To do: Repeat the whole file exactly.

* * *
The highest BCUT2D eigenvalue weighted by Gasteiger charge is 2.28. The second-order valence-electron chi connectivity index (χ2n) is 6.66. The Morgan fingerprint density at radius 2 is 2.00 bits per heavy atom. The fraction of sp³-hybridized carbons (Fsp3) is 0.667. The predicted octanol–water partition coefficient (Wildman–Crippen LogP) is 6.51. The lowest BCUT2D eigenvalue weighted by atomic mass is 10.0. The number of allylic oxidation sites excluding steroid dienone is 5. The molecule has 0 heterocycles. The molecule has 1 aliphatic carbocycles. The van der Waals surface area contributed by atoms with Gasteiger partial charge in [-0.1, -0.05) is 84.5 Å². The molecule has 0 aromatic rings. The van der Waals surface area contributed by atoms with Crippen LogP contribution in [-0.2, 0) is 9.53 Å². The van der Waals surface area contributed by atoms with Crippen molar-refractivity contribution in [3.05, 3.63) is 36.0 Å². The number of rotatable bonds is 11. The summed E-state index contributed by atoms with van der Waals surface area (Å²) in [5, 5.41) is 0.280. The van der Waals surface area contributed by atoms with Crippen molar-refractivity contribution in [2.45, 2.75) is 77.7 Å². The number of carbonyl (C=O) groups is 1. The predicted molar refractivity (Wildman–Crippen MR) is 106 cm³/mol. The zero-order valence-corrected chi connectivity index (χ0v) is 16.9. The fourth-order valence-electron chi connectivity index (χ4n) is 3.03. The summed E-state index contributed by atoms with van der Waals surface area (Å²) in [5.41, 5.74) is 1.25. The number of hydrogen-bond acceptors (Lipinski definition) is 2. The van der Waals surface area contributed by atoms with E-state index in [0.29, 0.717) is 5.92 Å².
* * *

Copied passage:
The highest BCUT2D eigenvalue weighted by Gasteiger charge is 2.28. The second-order valence-electron chi connectivity index (χ2n) is 6.66. The Morgan fingerprint density at radius 2 is 2.00 bits per heavy atom. The fraction of sp³-hybridized carbons (Fsp3) is 0.667. The predicted octanol–water partition coefficient (Wildman–Crippen LogP) is 6.51. The lowest BCUT2D eigenvalue weighted by atomic mass is 10.0. The number of allylic oxidation sites excluding steroid dienone is 5. The molecule has 0 heterocycles. The molecule has 1 aliphatic carbocycles. The van der Waals surface area contributed by atoms with Gasteiger partial charge in [-0.1, -0.05) is 84.5 Å². The molecule has 0 aromatic rings. The van der Waals surface area contributed by atoms with Crippen LogP contribution in [-0.2, 0) is 9.53 Å². The van der Waals surface area contributed by atoms with Crippen molar-refractivity contribution in [3.05, 3.63) is 36.0 Å². The number of rotatable bonds is 11. The summed E-state index contributed by atoms with van der Waals surface area (Å²) in [5, 5.41) is 0.280. The van der Waals surface area contributed by atoms with Crippen molar-refractivity contribution in [2.45, 2.75) is 77.7 Å². The number of carbonyl (C=O) groups is 1. The predicted molar refractivity (Wildman–Crippen MR) is 106 cm³/mol. The zero-order valence-corrected chi connectivity index (χ0v) is 16.9. The fourth-order valence-electron chi connectivity index (χ4n) is 3.03. The summed E-state index contributed by atoms with van der Waals surface area (Å²) in [5.41, 5.74) is 1.25. The number of hydrogen-bond acceptors (Lipinski definition) is 2. The van der Waals surface area contributed by atoms with E-state index in [0.29, 0.717) is 5.92 Å².